The welcomed step of approval of ratification was detracted by the reservations that reflected real weakness in the political willingness to commit to institutionalized progress in women rights in Sudan. In October 2020, the Sudanes justice ministry announced formation of a commitee to reform the Muslims Peronsal law. Sudanese women and human rights groups called for years for reform of this Shria based law, which legalize child marriage, guardianship of men over women among other women rights violations. The justice ministry decision gave the commitee one month to present the new law, but there has been no further news or results came out from this commitee. In the last week, the new financial minister Jebril Ibrahim while speaking to some traditional Islamic leaders said that: ” we will not refrain from supporting the Islamic laws in Sudan. You know they are making new Muslim Peronsal Law that is comply with demands of foreigners, and we will not allow that to happen”. This is very unfortunate statement coming from a government official after the fall of the radical Islamic regime in Sudan two years ago.

For the last three months Sudanese women rights activists were fighting against vicious defemation and Islamic fundamentals attacks on social media and on streets. Women were attacked for their views, what they were and their thoughts on reforms that should take place in the transitional period. The country witnessed rising incidents of violence against women at homes, on streets and in conflict areas. The attacks included a social media campaign that calls men to start public lashing of women who are not wearing Hijab on streets. Unfortunately, the campaign got support form the head of police who was removed after public protest by women groups in the last two weeks. The continuous tribal and militias violence in several regions in Darfur and Kordofan has led to displacement of hundreds of women, death and sexual abuse of dozens of women and girls. The lack of protection of women, especially in conflict areas such as Darfur is a warning sign of the fragile peace agreement and the need for commitment to the provisions related to protection of civilians.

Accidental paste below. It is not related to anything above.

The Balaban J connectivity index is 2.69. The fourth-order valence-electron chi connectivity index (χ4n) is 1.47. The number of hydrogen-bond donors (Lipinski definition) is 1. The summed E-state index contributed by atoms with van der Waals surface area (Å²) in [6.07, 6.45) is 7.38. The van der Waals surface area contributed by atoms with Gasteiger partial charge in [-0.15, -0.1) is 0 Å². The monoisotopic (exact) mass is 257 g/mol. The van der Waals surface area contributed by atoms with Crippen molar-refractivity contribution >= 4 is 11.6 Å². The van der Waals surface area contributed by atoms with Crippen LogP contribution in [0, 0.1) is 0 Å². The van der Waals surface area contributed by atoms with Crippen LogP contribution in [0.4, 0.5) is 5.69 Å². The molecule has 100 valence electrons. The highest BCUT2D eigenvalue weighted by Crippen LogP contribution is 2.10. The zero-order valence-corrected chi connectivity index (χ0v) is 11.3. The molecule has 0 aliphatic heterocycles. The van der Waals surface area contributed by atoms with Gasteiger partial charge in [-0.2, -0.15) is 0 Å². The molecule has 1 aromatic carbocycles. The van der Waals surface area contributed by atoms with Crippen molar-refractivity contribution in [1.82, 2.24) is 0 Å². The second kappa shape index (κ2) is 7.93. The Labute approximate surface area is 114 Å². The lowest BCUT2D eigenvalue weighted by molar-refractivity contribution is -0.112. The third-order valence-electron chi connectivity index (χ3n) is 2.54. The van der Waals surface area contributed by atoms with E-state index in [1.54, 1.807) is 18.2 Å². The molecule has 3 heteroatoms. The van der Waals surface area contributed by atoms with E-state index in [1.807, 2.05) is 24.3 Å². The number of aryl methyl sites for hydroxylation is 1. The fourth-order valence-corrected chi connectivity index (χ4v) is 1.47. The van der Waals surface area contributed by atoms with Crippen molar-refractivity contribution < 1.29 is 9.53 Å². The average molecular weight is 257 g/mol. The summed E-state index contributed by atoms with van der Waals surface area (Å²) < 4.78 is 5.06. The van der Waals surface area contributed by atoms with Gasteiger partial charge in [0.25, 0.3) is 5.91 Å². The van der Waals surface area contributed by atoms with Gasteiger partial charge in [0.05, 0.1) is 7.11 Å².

On April 28th, a woman was killed in Beleil town in South Darfur during violent crackdown on peaceful sit in demanding security in the town. On May 5th, Howyda Hasan was killed in a violent attack on peaceful protest in Western Kordofan. Sudanese women groups demanded the government to take an urgent step to approve the proposed violence against act, but the government approval was delayed for months without any known reasons. This comes in the shadows of the complete neglection of women demands for comprehensive participation in the transitional government according to the transitional constitution. The current cabinet in Sudan has less than 15 percent of women participation, while the constitutional document grants women at least 40 percent of all government positions. The government of Sudan also stands still in the process of justice for sexual violence against women during the role of the former regime. The issue of sexual violence in conflict areas has not been addressed properly in the peace agreements and no clear evidence of any investigations or legal actions to be taken on this issue. The ICC case of Darfur has charges includes mass rape in Darfur, but no steps has been taken so far to facilitate the court process to reach for the victims, including the current case before the court of Kushayb. The sexual violence committed during the revolution against wowmn protesters, especially on the 3rd of June sit in crackdown has not been part of the focus of the formed investigation committee.

The ratification of CEDAW and Mabotto covenants are welcomed steps, but they stand short to fulfill women demands for institutional and structural reforms with the announced reservations by the government. We call on the government review these reservations which are dismissing the step of ratification itself.

We call on the Sudanese government should also take serious steps to approve the violence against women act and to complete the process of reform of the Muslim Personal Law.

We call in the Sudanese government also to take steps to insure civilian protection and especially women in conflict areas according to signed peace agreements and to the commitment to 1325 agenda in the agreement.

We call on the Sudanese government to take serious action to ensure justice for sexual violence crimes committed by the former regime and under the current regime in conflict areas and during and after the revolution.